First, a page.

RISE_WP-104_Success_against_Odds_Why_Some_Children_State_Schools_Go_Far_Pakistan.pdf (459.01 kB)
Narratives of Success against the Odds: Why Some Children in State Schools Go Far in Life—Evidence from Pakistan
preprintposted on 2022-09-15, 11:17 authored by Masooda Bano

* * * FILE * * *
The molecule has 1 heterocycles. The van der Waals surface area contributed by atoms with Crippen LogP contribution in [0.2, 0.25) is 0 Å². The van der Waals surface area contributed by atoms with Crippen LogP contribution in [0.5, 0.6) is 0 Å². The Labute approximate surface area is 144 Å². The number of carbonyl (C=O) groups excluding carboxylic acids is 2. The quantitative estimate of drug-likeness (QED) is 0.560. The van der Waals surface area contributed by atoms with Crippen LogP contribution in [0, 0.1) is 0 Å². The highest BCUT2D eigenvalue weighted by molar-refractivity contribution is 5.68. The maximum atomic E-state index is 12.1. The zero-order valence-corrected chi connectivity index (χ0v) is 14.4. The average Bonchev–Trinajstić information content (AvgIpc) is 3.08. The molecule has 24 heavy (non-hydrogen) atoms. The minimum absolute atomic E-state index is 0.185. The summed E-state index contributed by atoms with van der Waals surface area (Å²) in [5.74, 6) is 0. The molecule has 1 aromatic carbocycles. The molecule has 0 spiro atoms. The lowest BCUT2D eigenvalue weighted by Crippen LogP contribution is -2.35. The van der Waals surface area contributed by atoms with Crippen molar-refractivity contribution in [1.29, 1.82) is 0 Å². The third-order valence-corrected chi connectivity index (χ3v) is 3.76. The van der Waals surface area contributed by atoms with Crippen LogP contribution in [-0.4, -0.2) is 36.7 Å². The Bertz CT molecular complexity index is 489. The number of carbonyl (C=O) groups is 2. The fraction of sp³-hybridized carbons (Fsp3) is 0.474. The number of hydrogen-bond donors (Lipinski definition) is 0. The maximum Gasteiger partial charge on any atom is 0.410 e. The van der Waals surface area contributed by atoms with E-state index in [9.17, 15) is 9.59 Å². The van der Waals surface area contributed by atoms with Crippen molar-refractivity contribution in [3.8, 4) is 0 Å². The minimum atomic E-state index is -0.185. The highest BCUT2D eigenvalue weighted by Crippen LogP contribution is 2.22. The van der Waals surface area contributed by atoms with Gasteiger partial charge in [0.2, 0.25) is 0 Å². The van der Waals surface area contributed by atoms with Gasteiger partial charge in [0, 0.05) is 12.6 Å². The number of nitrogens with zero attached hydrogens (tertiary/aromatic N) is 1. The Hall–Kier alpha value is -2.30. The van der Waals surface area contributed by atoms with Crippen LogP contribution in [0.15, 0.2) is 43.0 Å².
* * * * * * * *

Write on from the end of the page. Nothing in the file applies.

What makes some children succeed despite studying in failing education systems? Are these children exceptionally gifted, or do other psychological or sociological factors and family circumstances contribute to success? To address the learning crisis in state schools in developing countries, development agencies have primarily focused on identifying inputs that can improve state education provision. Yet, even from low-performing state schools, some children do manage to successfully complete primary and secondary education cycles, pursue higher education, and record upward social mobility, but we know very little about the factors that facilitate this success. This paper addresses this gap in the literature. Tracing life histories of successful alumni of state schools supported by CARE, an education foundation in Pakistan, this paper identifies children’s motivation to succeed as having a major impact on educational performance. However, for most this motivation is not a product of an innate desire to excel, it is a product of contextual factors: parental encouragement; an acute desire to make parents happy and to alleviate their sufferings; the company of friends, cousins, and peers who are keen on education and thus help to create an aspiring, competitive spirit; encouragement given by good teachers; and exposure to new possibilities and role models that raise aspirations by showing that what might appear to the child unachievable is in fact attainable. High motivation in turn builds commitment to work hard. Equally important, however, is the provision of financial support at critical points, especially when transitioning from secondary school to college and university. Without financial support, which could be in the form of scholarships, loans, or income from part-time work, at critical junctures, even highly motivated children in state schools cannot succeed. The paper thus argues that rather than being focused solely on education inputs, development agencies should also seek to explore and understand the factors that can motivate children in state schools to aim high and work hard to succeed.